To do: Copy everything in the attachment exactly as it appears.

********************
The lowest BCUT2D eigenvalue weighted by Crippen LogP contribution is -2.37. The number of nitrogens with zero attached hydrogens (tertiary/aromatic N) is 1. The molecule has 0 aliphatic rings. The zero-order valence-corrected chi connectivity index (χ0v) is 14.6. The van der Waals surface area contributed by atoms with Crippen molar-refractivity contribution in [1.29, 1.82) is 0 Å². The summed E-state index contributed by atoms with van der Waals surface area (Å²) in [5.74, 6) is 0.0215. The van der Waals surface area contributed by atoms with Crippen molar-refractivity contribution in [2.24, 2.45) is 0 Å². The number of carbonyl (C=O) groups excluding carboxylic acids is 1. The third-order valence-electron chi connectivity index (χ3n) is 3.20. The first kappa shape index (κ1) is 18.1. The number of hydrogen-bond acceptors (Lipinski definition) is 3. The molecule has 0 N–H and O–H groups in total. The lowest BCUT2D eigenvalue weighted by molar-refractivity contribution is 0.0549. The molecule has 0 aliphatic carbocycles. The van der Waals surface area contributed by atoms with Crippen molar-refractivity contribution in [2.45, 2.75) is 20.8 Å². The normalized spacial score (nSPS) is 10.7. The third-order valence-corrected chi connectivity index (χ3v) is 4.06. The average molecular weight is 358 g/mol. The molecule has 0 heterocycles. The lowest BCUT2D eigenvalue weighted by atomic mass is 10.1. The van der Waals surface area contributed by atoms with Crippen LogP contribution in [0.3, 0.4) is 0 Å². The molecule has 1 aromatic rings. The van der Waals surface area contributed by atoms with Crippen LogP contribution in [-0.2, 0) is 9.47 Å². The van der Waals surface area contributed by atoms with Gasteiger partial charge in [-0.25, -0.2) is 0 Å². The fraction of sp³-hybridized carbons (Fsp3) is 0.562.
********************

The lowest BCUT2D eigenvalue weighted by Crippen LogP contribution is -2.37. The number of nitrogens with zero attached hydrogens (tertiary/aromatic N) is 1. The molecule has 0 aliphatic rings. The zero-order valence-corrected chi connectivity index (χ0v) is 14.6. The van der Waals surface area contributed by atoms with Crippen molar-refractivity contribution in [1.29, 1.82) is 0 Å². The summed E-state index contributed by atoms with van der Waals surface area (Å²) in [5.74, 6) is 0.0215. The van der Waals surface area contributed by atoms with Crippen molar-refractivity contribution in [2.24, 2.45) is 0 Å². The number of carbonyl (C=O) groups excluding carboxylic acids is 1. The third-order valence-electron chi connectivity index (χ3n) is 3.20. The first kappa shape index (κ1) is 18.1. The number of hydrogen-bond acceptors (Lipinski definition) is 3. The molecule has 0 N–H and O–H groups in total. The lowest BCUT2D eigenvalue weighted by molar-refractivity contribution is 0.0549. The molecule has 0 aliphatic carbocycles. The van der Waals surface area contributed by atoms with Crippen molar-refractivity contribution in [2.45, 2.75) is 20.8 Å². The normalized spacial score (nSPS) is 10.7. The third-order valence-corrected chi connectivity index (χ3v) is 4.06. The average molecular weight is 358 g/mol. The molecule has 0 heterocycles. The lowest BCUT2D eigenvalue weighted by atomic mass is 10.1. The van der Waals surface area contributed by atoms with Crippen LogP contribution in [0.3, 0.4) is 0 Å². The molecule has 1 aromatic rings. The van der Waals surface area contributed by atoms with Crippen LogP contribution in [-0.2, 0) is 9.47 Å². The van der Waals surface area contributed by atoms with Gasteiger partial charge in [-0.25, -0.2) is 0 Å². The fraction of sp³-hybridized carbons (Fsp3) is 0.562.